Gene sequences, collaboration and analysis of large data sets
Mark W. Chase and Antony V. Cox
Australian Systematic Botany
11(2) 215 - 229
DNA sequences are well suited to international collaboration due to the universality of their simple nature, making them easy to be exchanged and understood. In addition, the output of modern automated sequencers is electronic, making the raw data themselves easy to exchange electronically. Software programs have also been significantly improved, and researchers are tending to focus on standardised ones, which contributes to increased ease of communication. The major problem confronting modern systematics is that large analyses, made possible by all the technological improvements in DNA sequencing and the ability of widely separated researchers to pool data, have been viewed as untenable, simply due to their size. We present evidence here that such large analyses are not as impractical as has been thought, particularly those that are combined analyses of multiple genes. When there is increased signal, as there is in many combined analyses, starting trees generally are much closer to the ultimate shortest trees than any of the individual analyses. Combined with increased ease of analysis, the large angiosperm matrices are providing congruent ideas about relationships, and this makes possible the initiation of the re-classification process, which should also utilise the capacity for rapid information transfer by electronic media. The first truly synthetic and phylogenetic angiosperm classification is in reach, and it should ideally involve all interested systematists in its production, making it also the first broadly collaborative taxonomic system.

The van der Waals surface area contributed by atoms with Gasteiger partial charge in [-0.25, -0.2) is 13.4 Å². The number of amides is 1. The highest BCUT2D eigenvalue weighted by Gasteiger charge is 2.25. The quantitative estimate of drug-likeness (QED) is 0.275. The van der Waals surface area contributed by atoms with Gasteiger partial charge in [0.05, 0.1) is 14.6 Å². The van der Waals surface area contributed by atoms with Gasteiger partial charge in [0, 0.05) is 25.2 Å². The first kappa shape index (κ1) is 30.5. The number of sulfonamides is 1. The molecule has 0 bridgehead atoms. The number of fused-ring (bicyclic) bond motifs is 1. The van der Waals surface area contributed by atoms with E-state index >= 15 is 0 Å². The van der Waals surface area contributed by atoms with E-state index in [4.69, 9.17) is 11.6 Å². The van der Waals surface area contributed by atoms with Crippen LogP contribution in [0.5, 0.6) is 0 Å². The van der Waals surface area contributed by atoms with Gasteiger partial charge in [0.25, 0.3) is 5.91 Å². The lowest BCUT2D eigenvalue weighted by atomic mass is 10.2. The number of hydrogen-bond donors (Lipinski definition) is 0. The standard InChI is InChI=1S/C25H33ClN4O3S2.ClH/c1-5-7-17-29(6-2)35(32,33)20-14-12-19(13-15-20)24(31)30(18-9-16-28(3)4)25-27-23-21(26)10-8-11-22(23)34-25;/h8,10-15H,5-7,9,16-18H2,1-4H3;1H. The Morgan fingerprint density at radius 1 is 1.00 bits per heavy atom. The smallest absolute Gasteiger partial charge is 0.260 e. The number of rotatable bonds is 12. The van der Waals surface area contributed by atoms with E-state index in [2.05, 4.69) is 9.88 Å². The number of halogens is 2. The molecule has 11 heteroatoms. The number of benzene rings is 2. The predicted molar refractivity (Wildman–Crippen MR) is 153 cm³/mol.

Full text doi:10.1071/SB97010
© CSIRO 1998